When you consider that Bryce Canyon was formed by frost wedging, you realize this is a winter wonderland and a hazard zone wrapped into one.

Erosion is ongoing, and it’s up to you to know the risks and talk to rangers about the best safety steps as you explore.

Whatever you do, don’t go into any slot canyon if rain is in the forecast or falling.

These canyons become filled with water quickly and carry heavy rocks and dangerous debris in addition to the fast-running water.

There is little time to escape from the depths of a slot canyon.

If you want to avoid the worst of the crowds, avoid holiday weekends, free park admission days, and rodeos.

Safety Tips for Traveling to Bryce Canyon City

  1. Garfield County Sheriff’s Office provides law enforcement for Bryce Canyon City. It doesn’t look like they have a social media presence, but the main phone number is 435-676-2678 if you have specific questions to ask. You can follow @garfieldcountyutah on Facebook to get updates from the Sheriff.
  2. Download the National Park Service app, and then you’ll have access to Bryce Canyon National Park maps, alerts, and current conditions. Download the offline maps while you have a good internet connection. Don’t wait until you get to the park.
  3. Sign up for Garco 911 emergency alerts through the Garfield County website. This will cover severe weather, winter weather, and public safety threats throughout the county. The alerts are critical to learning about new wildfires or winter storms.
  4. The monsoon happens every summer, generally in July and August, but can start in May and run through early September. The tricky part of a monsoon is that the day starts with clear skies. As the day wears on, clouds start to form and quickly explode into storms. Even if it doesn’t storm where you are, if you can hear thunder, you’re close enough to get hit by lightning.
  5. Wear shoes with a good grip. Tennis shoes and sandals are going to be dangerous on the slickrock surface. You need hiking boots or shoes with a tread that grips the rocks. Hiking poles are recommended, especially for the way up.
  6. Stop at the visitor’s center of Bryce Canyon National Park and utilize the park rangers to help you plan your trip. It’s a free service, and these people know the park better than anyone. You can ask all the questions you’d like and be more prepared for your adventure.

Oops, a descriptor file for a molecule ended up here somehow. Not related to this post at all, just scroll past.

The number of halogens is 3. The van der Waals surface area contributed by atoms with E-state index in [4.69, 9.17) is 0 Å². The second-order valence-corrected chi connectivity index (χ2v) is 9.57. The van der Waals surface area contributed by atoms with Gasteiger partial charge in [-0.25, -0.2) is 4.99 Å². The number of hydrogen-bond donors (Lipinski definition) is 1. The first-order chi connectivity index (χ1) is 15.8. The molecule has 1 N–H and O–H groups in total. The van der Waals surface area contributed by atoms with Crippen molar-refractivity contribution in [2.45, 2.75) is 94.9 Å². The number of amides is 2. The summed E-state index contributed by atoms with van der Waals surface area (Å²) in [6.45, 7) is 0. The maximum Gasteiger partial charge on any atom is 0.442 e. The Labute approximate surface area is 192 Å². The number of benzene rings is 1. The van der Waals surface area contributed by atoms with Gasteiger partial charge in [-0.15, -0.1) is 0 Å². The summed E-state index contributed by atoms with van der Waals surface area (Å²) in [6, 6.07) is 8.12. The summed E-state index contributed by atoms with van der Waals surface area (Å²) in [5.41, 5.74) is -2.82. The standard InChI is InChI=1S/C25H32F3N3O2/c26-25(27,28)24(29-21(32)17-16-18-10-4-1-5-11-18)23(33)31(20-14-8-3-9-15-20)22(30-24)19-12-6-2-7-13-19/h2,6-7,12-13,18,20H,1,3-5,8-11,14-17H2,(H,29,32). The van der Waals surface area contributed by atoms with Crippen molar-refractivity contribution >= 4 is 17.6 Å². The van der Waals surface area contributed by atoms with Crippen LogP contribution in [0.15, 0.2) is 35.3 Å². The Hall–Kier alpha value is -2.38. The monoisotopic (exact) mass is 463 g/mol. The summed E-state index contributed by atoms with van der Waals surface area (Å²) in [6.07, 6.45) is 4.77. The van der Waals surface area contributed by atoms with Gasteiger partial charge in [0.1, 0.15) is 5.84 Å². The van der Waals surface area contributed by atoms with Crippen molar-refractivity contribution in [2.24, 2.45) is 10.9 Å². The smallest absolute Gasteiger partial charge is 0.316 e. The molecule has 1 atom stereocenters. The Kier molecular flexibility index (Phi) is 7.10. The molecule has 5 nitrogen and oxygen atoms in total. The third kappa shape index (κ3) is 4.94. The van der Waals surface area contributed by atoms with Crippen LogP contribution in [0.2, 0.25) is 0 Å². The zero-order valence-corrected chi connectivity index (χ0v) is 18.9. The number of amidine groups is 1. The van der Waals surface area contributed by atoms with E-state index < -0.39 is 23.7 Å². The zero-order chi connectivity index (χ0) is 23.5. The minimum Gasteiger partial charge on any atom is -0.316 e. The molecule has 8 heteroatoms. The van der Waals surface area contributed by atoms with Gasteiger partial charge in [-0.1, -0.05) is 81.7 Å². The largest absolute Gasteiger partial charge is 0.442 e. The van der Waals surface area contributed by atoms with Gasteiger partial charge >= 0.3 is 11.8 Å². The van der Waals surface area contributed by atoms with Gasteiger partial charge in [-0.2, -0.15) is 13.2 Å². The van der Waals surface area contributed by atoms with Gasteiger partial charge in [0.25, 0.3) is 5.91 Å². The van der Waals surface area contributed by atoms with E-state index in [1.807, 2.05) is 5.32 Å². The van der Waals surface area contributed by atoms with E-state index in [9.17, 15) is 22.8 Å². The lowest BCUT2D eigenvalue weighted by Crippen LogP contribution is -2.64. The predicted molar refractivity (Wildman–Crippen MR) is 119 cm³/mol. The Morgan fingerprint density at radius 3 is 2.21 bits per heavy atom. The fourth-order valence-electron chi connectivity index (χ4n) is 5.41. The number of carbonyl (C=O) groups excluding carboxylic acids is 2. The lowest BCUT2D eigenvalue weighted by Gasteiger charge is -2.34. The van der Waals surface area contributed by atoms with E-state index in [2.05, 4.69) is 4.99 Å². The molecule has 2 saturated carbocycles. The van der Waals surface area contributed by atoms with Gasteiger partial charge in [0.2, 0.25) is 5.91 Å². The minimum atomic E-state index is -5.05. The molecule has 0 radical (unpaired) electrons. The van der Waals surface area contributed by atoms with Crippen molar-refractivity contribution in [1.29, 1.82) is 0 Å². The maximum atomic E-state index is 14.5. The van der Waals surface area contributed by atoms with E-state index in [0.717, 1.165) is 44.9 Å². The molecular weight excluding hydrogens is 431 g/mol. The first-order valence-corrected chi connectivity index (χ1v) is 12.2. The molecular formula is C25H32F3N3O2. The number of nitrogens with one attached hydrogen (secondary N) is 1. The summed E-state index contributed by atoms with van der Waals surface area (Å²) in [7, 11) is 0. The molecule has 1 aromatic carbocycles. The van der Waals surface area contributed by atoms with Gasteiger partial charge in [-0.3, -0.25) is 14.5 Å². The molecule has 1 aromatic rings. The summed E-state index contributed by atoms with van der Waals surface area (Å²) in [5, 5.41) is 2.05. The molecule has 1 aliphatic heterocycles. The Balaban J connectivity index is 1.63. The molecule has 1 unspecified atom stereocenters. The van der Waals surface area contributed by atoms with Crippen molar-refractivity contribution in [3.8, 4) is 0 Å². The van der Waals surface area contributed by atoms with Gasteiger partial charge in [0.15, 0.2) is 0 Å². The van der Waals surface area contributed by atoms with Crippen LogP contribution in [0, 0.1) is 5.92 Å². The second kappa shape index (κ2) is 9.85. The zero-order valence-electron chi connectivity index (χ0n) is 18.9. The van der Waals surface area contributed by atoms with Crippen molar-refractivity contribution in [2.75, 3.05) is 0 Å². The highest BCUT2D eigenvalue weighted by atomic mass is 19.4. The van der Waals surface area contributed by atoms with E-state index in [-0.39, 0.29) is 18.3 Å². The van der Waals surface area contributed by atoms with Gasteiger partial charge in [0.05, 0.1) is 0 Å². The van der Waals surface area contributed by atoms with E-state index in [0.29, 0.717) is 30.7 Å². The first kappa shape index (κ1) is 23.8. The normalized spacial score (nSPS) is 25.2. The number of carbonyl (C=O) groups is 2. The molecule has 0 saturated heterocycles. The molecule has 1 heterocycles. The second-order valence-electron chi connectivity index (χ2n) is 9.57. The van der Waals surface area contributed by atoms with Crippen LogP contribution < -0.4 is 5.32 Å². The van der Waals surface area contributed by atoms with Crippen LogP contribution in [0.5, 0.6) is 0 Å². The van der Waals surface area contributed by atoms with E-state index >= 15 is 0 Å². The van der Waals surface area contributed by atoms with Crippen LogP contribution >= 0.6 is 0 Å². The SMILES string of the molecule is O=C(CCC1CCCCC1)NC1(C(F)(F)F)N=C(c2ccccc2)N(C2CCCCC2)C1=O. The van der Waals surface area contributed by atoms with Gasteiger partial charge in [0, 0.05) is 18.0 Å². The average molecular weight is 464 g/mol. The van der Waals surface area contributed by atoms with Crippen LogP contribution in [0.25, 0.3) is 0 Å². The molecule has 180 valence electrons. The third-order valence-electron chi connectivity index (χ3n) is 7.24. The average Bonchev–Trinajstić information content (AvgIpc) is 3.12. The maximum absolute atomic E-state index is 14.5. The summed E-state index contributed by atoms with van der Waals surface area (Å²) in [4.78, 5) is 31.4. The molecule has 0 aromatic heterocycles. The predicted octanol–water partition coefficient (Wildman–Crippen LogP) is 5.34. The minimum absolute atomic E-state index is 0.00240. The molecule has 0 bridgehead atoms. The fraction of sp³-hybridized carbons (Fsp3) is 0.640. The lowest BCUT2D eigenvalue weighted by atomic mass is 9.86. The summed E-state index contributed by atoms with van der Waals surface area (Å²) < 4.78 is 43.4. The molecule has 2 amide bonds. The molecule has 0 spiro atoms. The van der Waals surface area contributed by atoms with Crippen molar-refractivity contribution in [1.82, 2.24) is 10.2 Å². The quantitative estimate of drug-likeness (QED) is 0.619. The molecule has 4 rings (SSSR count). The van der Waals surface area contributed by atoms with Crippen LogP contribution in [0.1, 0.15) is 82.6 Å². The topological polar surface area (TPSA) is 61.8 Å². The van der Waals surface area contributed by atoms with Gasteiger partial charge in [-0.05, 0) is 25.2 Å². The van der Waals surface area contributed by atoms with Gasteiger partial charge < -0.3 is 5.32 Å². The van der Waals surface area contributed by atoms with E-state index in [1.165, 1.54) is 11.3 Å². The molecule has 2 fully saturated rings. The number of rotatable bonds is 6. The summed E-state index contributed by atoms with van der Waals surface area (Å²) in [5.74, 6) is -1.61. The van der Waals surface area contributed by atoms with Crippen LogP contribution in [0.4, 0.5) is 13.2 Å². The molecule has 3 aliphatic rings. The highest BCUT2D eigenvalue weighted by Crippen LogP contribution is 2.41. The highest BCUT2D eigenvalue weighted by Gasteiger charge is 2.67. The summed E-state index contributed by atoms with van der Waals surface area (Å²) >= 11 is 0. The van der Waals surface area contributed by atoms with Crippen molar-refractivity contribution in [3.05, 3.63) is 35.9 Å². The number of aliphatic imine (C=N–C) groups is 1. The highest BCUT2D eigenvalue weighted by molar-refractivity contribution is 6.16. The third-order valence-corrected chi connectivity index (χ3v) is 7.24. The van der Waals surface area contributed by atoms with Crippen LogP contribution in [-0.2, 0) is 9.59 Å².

7. If you’re visiting Bryce Canyon City from a lower elevation, I recommend you give yourself a day to acclimate to the elevation before you take a tough hike. Know the signs of altitude sickness and take precautions if you feel the effects setting in.
  8. Study the 7 Principles of Leave No Trace and act accordingly. This includes not taking any rocks, sand, or plants from the landscape. It also means carrying out all of your trash. Don’t carve your initials on any rocks or trees.
  9. Most horseback rides have a weight limit, generally between 220 and 240 pounds. Age limits generally impact children under seven years old. If you feel you have a special case, like you’re over six feet tall and exceed the weight limit, call the vendor ahead of time to see if a tour can be scheduled.
  10. Ration water to drink one quart every one to two hours, even if you don’t feel thirsty. Keep electrolytes or salty snacks with you to replace lost minerals. You can find hydration stations on the park map, but they aren’t located on every trail. Do NOT drink water found on the trail, as it can contain harmful bacteria.

So... How Safe Is Bryce Canyon City Really?

We don’t have specific crime data for Bryce Canyon City, as law enforcement comes from the county sheriff.

However, the only criminal activity I can find in all of Google’s depths is graffiti inside the national park.

Across the county, which includes the towns of Panguitch, Tickaboo, Escalante, and Boulder, there were six violent crimes in 2022 and three in 2021.

Property crimes averaged less than four a month.

Even among the crimes that did happen, it’s hard to find details.

Most were among people who know each other, likely domestic disputes that didn’t rank among “big” news stories.